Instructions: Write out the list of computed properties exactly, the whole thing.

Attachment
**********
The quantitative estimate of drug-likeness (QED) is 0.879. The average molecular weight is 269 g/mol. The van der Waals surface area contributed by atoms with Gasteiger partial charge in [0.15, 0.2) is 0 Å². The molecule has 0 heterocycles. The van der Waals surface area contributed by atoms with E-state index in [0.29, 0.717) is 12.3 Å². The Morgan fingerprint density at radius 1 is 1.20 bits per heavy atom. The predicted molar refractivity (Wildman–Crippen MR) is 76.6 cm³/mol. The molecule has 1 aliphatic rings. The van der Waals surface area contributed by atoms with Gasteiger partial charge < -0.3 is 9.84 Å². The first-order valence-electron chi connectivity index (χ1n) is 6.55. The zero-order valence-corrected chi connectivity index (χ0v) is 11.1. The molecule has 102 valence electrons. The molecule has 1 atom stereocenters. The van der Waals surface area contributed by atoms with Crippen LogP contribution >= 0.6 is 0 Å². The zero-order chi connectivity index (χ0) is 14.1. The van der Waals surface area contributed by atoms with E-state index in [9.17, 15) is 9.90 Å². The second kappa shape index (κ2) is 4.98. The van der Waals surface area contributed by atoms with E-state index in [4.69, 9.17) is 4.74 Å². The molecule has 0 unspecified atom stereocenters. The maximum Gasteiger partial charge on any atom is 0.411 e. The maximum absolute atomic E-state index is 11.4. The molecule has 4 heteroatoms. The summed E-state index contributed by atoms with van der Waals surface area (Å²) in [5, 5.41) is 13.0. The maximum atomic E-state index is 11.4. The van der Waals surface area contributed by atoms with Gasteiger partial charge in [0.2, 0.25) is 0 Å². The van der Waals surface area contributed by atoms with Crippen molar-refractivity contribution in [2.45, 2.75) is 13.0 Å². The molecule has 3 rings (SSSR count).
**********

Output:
The quantitative estimate of drug-likeness (QED) is 0.879. The average molecular weight is 269 g/mol. The van der Waals surface area contributed by atoms with Gasteiger partial charge in [0.15, 0.2) is 0 Å². The molecule has 0 heterocycles. The van der Waals surface area contributed by atoms with E-state index in [0.29, 0.717) is 12.3 Å². The Morgan fingerprint density at radius 1 is 1.20 bits per heavy atom. The predicted molar refractivity (Wildman–Crippen MR) is 76.6 cm³/mol. The molecule has 1 aliphatic rings. The van der Waals surface area contributed by atoms with Gasteiger partial charge < -0.3 is 9.84 Å². The first-order valence-electron chi connectivity index (χ1n) is 6.55. The zero-order valence-corrected chi connectivity index (χ0v) is 11.1. The molecule has 102 valence electrons. The molecule has 1 atom stereocenters. The van der Waals surface area contributed by atoms with Crippen LogP contribution >= 0.6 is 0 Å². The zero-order chi connectivity index (χ0) is 14.1. The van der Waals surface area contributed by atoms with E-state index in [9.17, 15) is 9.90 Å². The second kappa shape index (κ2) is 4.98. The van der Waals surface area contributed by atoms with E-state index in [4.69, 9.17) is 4.74 Å². The molecule has 0 unspecified atom stereocenters. The maximum Gasteiger partial charge on any atom is 0.411 e. The maximum absolute atomic E-state index is 11.4. The molecule has 4 heteroatoms. The summed E-state index contributed by atoms with van der Waals surface area (Å²) in [5, 5.41) is 13.0. The maximum atomic E-state index is 11.4. The van der Waals surface area contributed by atoms with Gasteiger partial charge in [0.2, 0.25) is 0 Å². The van der Waals surface area contributed by atoms with Crippen molar-refractivity contribution in [2.45, 2.75) is 13.0 Å². The molecule has 3 rings (SSSR count).